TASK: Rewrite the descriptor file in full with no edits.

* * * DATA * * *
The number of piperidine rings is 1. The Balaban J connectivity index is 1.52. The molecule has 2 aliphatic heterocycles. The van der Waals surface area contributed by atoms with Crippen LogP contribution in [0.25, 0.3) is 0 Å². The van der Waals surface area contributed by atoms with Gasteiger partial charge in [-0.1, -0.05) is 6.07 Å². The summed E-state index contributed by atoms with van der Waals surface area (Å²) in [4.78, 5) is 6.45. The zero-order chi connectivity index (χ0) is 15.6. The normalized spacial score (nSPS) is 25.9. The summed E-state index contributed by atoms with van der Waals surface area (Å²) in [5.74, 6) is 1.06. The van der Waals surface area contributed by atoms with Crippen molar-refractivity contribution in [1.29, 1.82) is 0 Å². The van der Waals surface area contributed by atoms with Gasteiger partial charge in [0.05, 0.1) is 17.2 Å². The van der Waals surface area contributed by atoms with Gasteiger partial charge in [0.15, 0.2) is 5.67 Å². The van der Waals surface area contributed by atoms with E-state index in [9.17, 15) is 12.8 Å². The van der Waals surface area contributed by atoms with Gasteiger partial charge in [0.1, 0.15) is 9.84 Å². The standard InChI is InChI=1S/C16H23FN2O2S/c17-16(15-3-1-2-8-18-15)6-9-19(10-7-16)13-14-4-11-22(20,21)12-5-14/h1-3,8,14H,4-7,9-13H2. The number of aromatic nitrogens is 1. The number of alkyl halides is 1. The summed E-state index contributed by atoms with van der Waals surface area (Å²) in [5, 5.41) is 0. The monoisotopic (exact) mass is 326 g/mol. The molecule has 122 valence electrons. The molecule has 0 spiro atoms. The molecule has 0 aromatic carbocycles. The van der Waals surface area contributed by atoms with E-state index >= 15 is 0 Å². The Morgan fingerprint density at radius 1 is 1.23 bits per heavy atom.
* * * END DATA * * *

The number of piperidine rings is 1. The Balaban J connectivity index is 1.52. The molecule has 2 aliphatic heterocycles. The van der Waals surface area contributed by atoms with Crippen LogP contribution in [0.25, 0.3) is 0 Å². The van der Waals surface area contributed by atoms with Gasteiger partial charge in [-0.1, -0.05) is 6.07 Å². The summed E-state index contributed by atoms with van der Waals surface area (Å²) in [4.78, 5) is 6.45. The zero-order chi connectivity index (χ0) is 15.6. The normalized spacial score (nSPS) is 25.9. The summed E-state index contributed by atoms with van der Waals surface area (Å²) in [5.74, 6) is 1.06. The van der Waals surface area contributed by atoms with Crippen molar-refractivity contribution in [1.29, 1.82) is 0 Å². The van der Waals surface area contributed by atoms with Gasteiger partial charge in [0.05, 0.1) is 17.2 Å². The van der Waals surface area contributed by atoms with Gasteiger partial charge in [0.15, 0.2) is 5.67 Å². The van der Waals surface area contributed by atoms with E-state index in [9.17, 15) is 12.8 Å². The van der Waals surface area contributed by atoms with Gasteiger partial charge in [0.1, 0.15) is 9.84 Å². The standard InChI is InChI=1S/C16H23FN2O2S/c17-16(15-3-1-2-8-18-15)6-9-19(10-7-16)13-14-4-11-22(20,21)12-5-14/h1-3,8,14H,4-7,9-13H2. The number of aromatic nitrogens is 1. The number of alkyl halides is 1. The summed E-state index contributed by atoms with van der Waals surface area (Å²) in [5, 5.41) is 0. The monoisotopic (exact) mass is 326 g/mol. The molecule has 122 valence electrons. The molecule has 0 spiro atoms. The molecule has 0 aromatic carbocycles. The van der Waals surface area contributed by atoms with E-state index >= 15 is 0 Å². The Morgan fingerprint density at radius 1 is 1.23 bits per heavy atom.